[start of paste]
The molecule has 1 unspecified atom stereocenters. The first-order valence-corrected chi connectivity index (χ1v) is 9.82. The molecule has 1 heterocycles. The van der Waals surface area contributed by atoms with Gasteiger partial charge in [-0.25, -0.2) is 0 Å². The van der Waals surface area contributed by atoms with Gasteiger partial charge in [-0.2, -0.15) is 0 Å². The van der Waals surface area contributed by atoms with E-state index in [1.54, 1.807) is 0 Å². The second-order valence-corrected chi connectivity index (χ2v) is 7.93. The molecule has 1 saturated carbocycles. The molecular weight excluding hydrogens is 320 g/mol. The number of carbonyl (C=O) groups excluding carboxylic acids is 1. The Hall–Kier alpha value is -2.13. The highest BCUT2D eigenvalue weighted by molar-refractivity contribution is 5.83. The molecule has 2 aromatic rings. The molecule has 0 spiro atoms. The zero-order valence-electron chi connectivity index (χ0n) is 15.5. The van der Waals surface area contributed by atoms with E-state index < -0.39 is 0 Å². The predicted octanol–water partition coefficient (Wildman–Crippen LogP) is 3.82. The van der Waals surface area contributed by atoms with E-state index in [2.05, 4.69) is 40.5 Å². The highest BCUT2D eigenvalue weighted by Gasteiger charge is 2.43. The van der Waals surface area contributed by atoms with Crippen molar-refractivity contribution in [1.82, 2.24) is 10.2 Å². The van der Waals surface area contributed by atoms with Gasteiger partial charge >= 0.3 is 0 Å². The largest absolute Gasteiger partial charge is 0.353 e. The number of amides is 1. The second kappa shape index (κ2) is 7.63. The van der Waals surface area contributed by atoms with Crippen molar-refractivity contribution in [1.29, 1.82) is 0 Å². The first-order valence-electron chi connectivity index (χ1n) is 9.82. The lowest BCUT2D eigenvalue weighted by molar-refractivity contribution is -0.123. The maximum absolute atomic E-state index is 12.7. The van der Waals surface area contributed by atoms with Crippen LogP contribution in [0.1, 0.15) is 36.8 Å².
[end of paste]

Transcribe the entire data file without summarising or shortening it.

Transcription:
The molecule has 1 unspecified atom stereocenters. The first-order valence-corrected chi connectivity index (χ1v) is 9.82. The molecule has 1 heterocycles. The van der Waals surface area contributed by atoms with Gasteiger partial charge in [-0.25, -0.2) is 0 Å². The van der Waals surface area contributed by atoms with Gasteiger partial charge in [-0.2, -0.15) is 0 Å². The van der Waals surface area contributed by atoms with E-state index in [1.54, 1.807) is 0 Å². The second-order valence-corrected chi connectivity index (χ2v) is 7.93. The molecule has 1 saturated carbocycles. The molecular weight excluding hydrogens is 320 g/mol. The number of carbonyl (C=O) groups excluding carboxylic acids is 1. The Hall–Kier alpha value is -2.13. The highest BCUT2D eigenvalue weighted by molar-refractivity contribution is 5.83. The molecule has 2 aromatic rings. The molecule has 0 spiro atoms. The zero-order valence-electron chi connectivity index (χ0n) is 15.5. The van der Waals surface area contributed by atoms with E-state index < -0.39 is 0 Å². The predicted octanol–water partition coefficient (Wildman–Crippen LogP) is 3.82. The van der Waals surface area contributed by atoms with E-state index in [2.05, 4.69) is 40.5 Å². The highest BCUT2D eigenvalue weighted by Gasteiger charge is 2.43. The van der Waals surface area contributed by atoms with Crippen molar-refractivity contribution in [1.82, 2.24) is 10.2 Å². The van der Waals surface area contributed by atoms with Gasteiger partial charge >= 0.3 is 0 Å². The largest absolute Gasteiger partial charge is 0.353 e. The number of amides is 1. The second kappa shape index (κ2) is 7.63. The van der Waals surface area contributed by atoms with Crippen molar-refractivity contribution in [1.29, 1.82) is 0 Å². The first-order valence-electron chi connectivity index (χ1n) is 9.82. The lowest BCUT2D eigenvalue weighted by molar-refractivity contribution is -0.123. The maximum absolute atomic E-state index is 12.7. The van der Waals surface area contributed by atoms with Crippen LogP contribution in [0.1, 0.15) is 36.8 Å².